Despite some low-key criticism of the commercial feel of tossing a Tesla car into space with live video streaming and the relatively minor bauble of losing the main booster during its recovery at sea, this was a stunning debut for the Falcon Heavy to the world.

The Tesla Roadster shot in the space has also got an Interplanetary ID. (SpaceX)

The Blackbird NASA Used For Validating The SR-71 Linear Aerospike Experiment Configuration

The iconic SR-71 was used by NASA to undertake a series of experiments. To carry out some of these testing activities the Blackbird was installed an interesting pod.

According to official records, NASA has operated a fleet of seven Blackbirds:

YF-12A (60-6935) – December 1969 to November 1979
YF-12A (60-6936) – March 1970 to June 1971
SR-71A/YF-12C (61-7951/“06937”) – July 1971 to December 1978
SR-71A (61-7971/NASA 832) – January 1995 to June 1996
SR-71A (61-7967) – August 1995 to January 1996
SR-71B (61-7956/NASA 831) – July 1991 to October 1997
SR-71A (61-7980/NASA 844) – September 1992 to October 1999

The last SR-71 flight was made on Oct. 9, 1999, at the Edwards AFB air show. The aircraft used was NASA 844 that flew to 80,100 feet and Mach 3.21 in the very last flight of any Blackbird. Actually, the aircraft was also scheduled to make a flight the following day, but a fuel leak grounded the aircraft and prevented it from flying again. The NASA SR-71s were then put in flyable storage, where they remained until 2002. Then, they were sent to museums.

Throughout their career at NASA, Blackbirds have served as test beds for a series of high-speed and high-altitude research programs:

“As research platforms, the aircraft can cruise at Mach 3 for more than one hour. For thermal experiments, this can produce heat soak temperatures of over 600 degrees Fahrenheit (F). This operating environment makes these aircraft excellent platforms to carry out research and experiments in a variety of areas — aerodynamics, propulsion, structures, thermal protection materials, high-speed and high-temperature instrumentation, atmospheric studies, and sonic boom characterization,” says NASA Dryden’s Blackbird website.

“The SR-71 was used in a program to study ways of reducing sonic booms or over pressures that are heard on the ground, much like sharp thunderclaps, when an aircraft exceeds the speed of sound. Data from this Sonic Boom Mitigation Study could eventually lead to aircraft designs that would reduce the “peak” overpressures of sonic booms and minimize the startling affect they produce on the ground.”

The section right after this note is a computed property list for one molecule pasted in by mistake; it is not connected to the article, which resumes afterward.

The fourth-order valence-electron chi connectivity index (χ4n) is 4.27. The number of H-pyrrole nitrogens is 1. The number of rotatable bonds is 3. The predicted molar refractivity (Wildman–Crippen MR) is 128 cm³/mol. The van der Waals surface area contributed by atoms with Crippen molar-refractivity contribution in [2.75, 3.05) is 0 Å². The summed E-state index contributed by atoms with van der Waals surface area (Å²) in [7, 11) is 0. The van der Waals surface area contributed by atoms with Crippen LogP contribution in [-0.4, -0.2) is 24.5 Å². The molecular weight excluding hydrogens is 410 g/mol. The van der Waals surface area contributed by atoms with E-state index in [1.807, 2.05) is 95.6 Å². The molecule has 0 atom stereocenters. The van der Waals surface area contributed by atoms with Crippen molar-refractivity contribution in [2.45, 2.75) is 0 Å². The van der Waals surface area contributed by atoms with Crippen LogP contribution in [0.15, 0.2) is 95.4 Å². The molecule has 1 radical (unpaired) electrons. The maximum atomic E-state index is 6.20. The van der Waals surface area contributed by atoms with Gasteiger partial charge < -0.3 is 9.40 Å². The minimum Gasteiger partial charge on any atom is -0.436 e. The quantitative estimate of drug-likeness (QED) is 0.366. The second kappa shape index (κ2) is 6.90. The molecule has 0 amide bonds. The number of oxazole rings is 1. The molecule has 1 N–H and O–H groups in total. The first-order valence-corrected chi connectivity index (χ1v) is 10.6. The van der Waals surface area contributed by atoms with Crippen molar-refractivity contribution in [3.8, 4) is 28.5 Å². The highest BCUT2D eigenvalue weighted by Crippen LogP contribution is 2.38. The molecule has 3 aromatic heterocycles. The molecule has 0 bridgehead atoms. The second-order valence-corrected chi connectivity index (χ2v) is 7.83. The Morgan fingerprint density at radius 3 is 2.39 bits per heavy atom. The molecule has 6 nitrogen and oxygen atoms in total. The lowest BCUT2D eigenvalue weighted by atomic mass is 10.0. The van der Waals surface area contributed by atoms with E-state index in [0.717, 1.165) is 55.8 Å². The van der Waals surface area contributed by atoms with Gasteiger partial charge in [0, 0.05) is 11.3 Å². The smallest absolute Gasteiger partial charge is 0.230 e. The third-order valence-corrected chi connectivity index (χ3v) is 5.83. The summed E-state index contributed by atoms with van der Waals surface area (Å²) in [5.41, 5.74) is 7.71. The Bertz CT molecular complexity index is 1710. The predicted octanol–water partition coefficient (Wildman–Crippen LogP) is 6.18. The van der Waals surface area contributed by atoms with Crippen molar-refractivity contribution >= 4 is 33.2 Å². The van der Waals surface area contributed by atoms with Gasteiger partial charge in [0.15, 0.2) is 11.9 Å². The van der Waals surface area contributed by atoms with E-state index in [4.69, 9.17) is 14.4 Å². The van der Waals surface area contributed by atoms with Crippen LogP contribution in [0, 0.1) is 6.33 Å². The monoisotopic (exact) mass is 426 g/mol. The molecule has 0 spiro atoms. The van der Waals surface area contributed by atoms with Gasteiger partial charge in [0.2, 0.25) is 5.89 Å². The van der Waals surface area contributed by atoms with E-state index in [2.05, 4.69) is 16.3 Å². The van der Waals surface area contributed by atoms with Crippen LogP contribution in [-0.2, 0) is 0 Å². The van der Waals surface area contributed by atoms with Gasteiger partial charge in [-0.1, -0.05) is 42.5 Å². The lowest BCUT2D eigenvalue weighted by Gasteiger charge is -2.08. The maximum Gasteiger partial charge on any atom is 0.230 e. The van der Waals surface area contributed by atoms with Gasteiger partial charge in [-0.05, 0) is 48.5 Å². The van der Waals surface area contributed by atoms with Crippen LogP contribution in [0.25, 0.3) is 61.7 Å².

This close-up, head-on view of NASA’s SR-71A Blackbird in flight shows the aircraft with an experimental test fixture mounted on the back of the airplane. (1999 NASA /Photo Jim Ross)

Among the major experiments flown with the NASA SR-71s, there was a laser air data collection system that used laser light, instead of air pressure measured by pitot tubes and vanes extending into the airstream, to determine airspeed, angle of attack, vertical speed, and other attitude reference data.

Another project involved a Dryden’s SR-71 as a platform to film with an ultraviolet video camera, celestial objects in wavelenghts that are blocked to ground-based astronomers. Moreover, the SR-71 was also a testbed in the development of Motorola’s IRIDIUM commercial satellite-based, instant wireless personal communications network, acting as a surrogate satellite for transmitters and receivers on the ground.

Between 1997 and 1998, one NASA Blackbird was used for the Linear Aerospike Rocket Engine, or LASRE Experiment, whose goal was to provide data to validate the computational predictive tools used to foresee the aerodynamic performance of future single-stage-to-orbit reusable launch vehicles (SSTO RLVs).

SR-71 #844 taking off for a LASRE experiment. (NASA)